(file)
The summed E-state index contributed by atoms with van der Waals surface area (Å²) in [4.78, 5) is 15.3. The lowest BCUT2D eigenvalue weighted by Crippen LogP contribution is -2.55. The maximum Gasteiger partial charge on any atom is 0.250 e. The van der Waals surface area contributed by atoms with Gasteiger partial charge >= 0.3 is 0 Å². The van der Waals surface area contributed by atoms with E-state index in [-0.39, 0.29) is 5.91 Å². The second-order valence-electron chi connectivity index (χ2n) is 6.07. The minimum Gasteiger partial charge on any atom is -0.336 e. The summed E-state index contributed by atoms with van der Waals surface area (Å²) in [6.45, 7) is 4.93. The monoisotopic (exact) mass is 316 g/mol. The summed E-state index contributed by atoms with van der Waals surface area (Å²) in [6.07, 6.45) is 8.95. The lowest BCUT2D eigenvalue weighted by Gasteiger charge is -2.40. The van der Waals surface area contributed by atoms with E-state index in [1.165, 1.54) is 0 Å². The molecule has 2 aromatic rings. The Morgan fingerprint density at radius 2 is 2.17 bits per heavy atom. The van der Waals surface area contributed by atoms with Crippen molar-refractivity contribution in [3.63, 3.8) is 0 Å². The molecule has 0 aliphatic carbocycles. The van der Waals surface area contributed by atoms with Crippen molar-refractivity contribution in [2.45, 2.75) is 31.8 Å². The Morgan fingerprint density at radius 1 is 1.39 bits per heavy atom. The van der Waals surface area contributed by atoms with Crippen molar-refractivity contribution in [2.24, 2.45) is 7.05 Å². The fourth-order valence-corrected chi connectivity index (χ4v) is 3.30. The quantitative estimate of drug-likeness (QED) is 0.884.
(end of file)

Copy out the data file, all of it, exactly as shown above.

The summed E-state index contributed by atoms with van der Waals surface area (Å²) in [4.78, 5) is 15.3. The lowest BCUT2D eigenvalue weighted by Crippen LogP contribution is -2.55. The maximum Gasteiger partial charge on any atom is 0.250 e. The van der Waals surface area contributed by atoms with Gasteiger partial charge >= 0.3 is 0 Å². The van der Waals surface area contributed by atoms with E-state index in [-0.39, 0.29) is 5.91 Å². The second-order valence-electron chi connectivity index (χ2n) is 6.07. The minimum Gasteiger partial charge on any atom is -0.336 e. The summed E-state index contributed by atoms with van der Waals surface area (Å²) in [6.45, 7) is 4.93. The monoisotopic (exact) mass is 316 g/mol. The summed E-state index contributed by atoms with van der Waals surface area (Å²) in [6.07, 6.45) is 8.95. The lowest BCUT2D eigenvalue weighted by Gasteiger charge is -2.40. The van der Waals surface area contributed by atoms with E-state index in [1.165, 1.54) is 0 Å². The molecule has 2 aromatic rings. The Morgan fingerprint density at radius 2 is 2.17 bits per heavy atom. The van der Waals surface area contributed by atoms with Crippen molar-refractivity contribution in [3.63, 3.8) is 0 Å². The molecule has 0 aliphatic carbocycles. The van der Waals surface area contributed by atoms with Crippen molar-refractivity contribution in [2.45, 2.75) is 31.8 Å². The Morgan fingerprint density at radius 1 is 1.39 bits per heavy atom. The van der Waals surface area contributed by atoms with Crippen molar-refractivity contribution in [2.24, 2.45) is 7.05 Å². The fourth-order valence-corrected chi connectivity index (χ4v) is 3.30. The quantitative estimate of drug-likeness (QED) is 0.884.